After a neonatal stroke what can parents expect?
Those are the first words that a parent given the diagnosis of stroke says after hearing the news. It is perhaps one of the worst nightmares a new parent can have. A baby is carried to full term and is born after a seemingly uneventful delivery with normal apgar scores. The family spends the first day together getting to know each other and planning for life outside the hospital. Then sometime between the first and third day of life the parents note their infant shaking an arm or leg repeatedly and call the nurse for assistance. A physician arrives and informs the parents that she believes their newborn is having a seizure and orders phenobarbital, which the parents have never heard of. Shortly afterwards, the family is told that their child needs an MRI and an hour later when the report comes in their world is shattered as they are informed that their infant has a stroke.
At this point their minds flood with memories of elderly relatives or assisted living homes where they met people with strokes and with that their world and dreams are vanishing in front of their wyes.. Lost is the sense that they will have a normal child when they go home but is this what they should expect or is the experience of the family in the following video what is more likely to occur. Such a story told through the experience of a family in this TED talk so well captures the essence of these feelings that I urge you to watch it before moving on.
Shocking as it may be to hear that a newborn has had a seizure, the reality is that the frequency of such events is no different than in adults. Moreover the newborn period has the highest rate of stroke than any other time in childhood. The overall incidence of neonatal seizures is between 1:2000-3000 live births.
Stroke in a newborn is frightening and from the International
Pediatric Stroke Study we have the following figure that provides information as to what these children present with. The symptoms usually present as they did in the case above sometime after 24 hours and consist of the following.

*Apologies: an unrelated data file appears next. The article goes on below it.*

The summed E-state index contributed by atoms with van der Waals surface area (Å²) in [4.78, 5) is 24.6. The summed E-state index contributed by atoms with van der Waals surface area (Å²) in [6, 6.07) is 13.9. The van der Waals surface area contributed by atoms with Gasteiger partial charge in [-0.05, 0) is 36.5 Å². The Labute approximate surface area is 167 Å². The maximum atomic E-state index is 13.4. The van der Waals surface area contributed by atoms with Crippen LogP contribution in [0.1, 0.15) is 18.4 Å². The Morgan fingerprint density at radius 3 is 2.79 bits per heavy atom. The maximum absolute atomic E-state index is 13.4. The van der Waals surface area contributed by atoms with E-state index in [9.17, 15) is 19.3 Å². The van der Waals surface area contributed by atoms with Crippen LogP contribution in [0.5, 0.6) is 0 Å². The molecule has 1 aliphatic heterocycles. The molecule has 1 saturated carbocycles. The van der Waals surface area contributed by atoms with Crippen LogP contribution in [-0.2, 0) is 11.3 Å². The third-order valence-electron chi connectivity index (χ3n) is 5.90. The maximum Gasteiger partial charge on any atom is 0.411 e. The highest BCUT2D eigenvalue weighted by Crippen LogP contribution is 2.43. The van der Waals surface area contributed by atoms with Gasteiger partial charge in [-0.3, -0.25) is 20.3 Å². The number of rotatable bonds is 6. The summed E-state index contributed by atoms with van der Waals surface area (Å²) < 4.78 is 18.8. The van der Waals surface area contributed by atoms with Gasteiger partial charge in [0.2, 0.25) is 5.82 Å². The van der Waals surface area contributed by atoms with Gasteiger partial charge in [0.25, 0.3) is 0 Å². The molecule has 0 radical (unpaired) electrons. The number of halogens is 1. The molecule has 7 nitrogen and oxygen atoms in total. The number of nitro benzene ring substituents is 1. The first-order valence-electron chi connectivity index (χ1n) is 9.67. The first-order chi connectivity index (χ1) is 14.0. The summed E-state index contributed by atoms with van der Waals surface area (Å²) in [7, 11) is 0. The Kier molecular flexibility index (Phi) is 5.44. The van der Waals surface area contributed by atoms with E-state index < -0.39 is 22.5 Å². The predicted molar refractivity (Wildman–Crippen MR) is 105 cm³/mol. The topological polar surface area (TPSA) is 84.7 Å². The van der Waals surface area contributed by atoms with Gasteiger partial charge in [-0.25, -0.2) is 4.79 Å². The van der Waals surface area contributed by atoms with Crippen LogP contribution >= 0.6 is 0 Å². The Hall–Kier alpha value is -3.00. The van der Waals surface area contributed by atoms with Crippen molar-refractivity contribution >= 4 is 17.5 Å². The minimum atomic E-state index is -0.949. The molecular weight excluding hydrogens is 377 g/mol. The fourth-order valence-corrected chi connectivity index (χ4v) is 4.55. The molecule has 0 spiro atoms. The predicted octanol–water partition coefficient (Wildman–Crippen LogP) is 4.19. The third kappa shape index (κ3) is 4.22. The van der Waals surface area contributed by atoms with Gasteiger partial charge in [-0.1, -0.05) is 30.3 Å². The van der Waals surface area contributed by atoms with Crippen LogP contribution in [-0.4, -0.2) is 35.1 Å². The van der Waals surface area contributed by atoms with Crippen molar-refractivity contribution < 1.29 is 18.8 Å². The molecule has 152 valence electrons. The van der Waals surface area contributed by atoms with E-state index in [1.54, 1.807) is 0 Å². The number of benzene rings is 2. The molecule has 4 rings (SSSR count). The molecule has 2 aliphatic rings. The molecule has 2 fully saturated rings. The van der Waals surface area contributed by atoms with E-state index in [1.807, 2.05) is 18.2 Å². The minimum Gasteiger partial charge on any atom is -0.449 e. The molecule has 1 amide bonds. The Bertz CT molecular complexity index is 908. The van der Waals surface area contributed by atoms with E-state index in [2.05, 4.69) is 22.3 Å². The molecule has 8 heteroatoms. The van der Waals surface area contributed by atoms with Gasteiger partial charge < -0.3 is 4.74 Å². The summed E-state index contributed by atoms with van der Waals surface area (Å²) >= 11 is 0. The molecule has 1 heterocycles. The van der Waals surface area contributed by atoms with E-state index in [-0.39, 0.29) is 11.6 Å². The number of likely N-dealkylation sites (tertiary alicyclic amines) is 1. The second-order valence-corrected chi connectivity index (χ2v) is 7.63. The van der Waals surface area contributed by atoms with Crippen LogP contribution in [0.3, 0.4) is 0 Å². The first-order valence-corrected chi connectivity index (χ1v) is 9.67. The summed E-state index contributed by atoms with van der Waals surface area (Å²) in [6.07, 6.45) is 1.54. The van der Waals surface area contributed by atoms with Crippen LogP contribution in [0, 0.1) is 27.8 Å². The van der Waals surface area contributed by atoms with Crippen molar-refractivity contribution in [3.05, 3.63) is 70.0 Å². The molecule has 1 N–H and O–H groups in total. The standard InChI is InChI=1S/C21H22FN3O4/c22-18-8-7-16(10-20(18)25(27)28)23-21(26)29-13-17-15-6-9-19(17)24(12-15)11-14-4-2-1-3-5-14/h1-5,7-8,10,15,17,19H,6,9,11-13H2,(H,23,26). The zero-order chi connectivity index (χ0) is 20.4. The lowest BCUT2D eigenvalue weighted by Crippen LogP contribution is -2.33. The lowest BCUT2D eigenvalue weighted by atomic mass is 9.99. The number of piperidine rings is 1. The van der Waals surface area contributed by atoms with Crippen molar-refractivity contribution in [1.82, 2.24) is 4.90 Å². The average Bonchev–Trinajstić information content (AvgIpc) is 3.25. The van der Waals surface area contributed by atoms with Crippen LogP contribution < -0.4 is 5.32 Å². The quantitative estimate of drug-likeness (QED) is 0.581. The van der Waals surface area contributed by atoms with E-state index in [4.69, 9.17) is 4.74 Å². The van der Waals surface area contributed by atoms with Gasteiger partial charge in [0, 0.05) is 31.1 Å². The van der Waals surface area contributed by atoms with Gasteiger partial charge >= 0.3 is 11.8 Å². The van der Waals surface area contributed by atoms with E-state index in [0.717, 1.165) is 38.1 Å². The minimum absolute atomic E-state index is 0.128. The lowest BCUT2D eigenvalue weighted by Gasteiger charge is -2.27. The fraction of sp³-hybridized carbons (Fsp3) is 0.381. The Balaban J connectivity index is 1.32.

How do they do in the long run?
We are fortunate that the group from Hammersmith has been following a group of neonates since their diagnosis of a middle cerebral artery infarction more than 15 years ago and intermittently reported on their neurological outcomes. In the most recent report at age 9 years published in 2008 the results indicated that of the original cohort of 31 patients about 30% had hemiplegia. Interestingly with respect to cognitive outcome the results were just as promising or perhaps even better in that 21/27 assessed at 9 years had normal intelligence. Of the six children who had an IQ below normal, the lower results may have been explained by something other than a neonatal stroke. Two patients were dysmorphic but without a specific diagnosis, one child had autism, one was too shy to be tested so perhaps had normal intelligence and the last child had signs on the original MRI of significant ischemic damage to the brain stem suggesting an additional insult over and above the arterial stroke.
In the Hammersmith cohort almost all patients suffered a left MCA infarct which for reasons that remain unknown is the most common territory affected. The next most common location is the posterior circulation and was the subject of a paper by L de Vries on outcome at a mean age of 36 months
Out of the 17 patients followed, 5 had a global delay with 9 having visual defects. The presence of visual defects is not surprising given the finding that the infarct in the posterior circulation caused injury to the periventricular white matter. This area of the brain of course is where the optic radiations pass through leading to such a disability. Interestingly only one of the 17 that were followed had a hemiplegia.
As you can see the likelihood in the newborn with a stroke is that they will recover their motor function a great deal and unlike the adult with a similar stroke they are capable of a “rewiring” that provides hope for those parents after the initial devastation of hearing the word “stroke” for the first time.
What features provide a high likelihood of later impairment?
As was shown by Mercuri et al in 1999 the existence of a stroke involving the basal ganglia, internal capsule and hemisphere is predictive of motor impairment. The basal ganglia and other structures mentioned are comprised of several different areas that are labelled in the picture of the brain and are comprised of the putamen, caudate, globus pallidus, the substantia nigra, nucleus accumbens and subthalamic nucleus (the last three not labelled below). Injury to any of these structures along with the internal capsule and other area of the hemisphere would not have a probable good outcome.
Additional work done by the International Pediatric Stroke Study in 2011 indicated that the following features were predictive of adverse outcome.
It is important to note that this was outcome at discharge for 250 neonates with stroke. It will be interesting to see if the 50% motor impairment at discharge in this cohort diminishes over time as in the Hammersmith group.
So when we look back at the video that is featured in this post I question whether this family was given good information at the outset. Maybe if someone had
put together a post like this to share with them (and to put it into slightly more lay terminology) they would have had fear replaced by cautious optimism.
Who knows maybe this post will reach someone and spare them some of the anguish that I imagine this family must have faced?
Starting in January 2020 Dr. Narvey has added a Parents Corner on his webpage. The goal of this new section here is to help parents understand in plain language the journey of their baby through the NICU .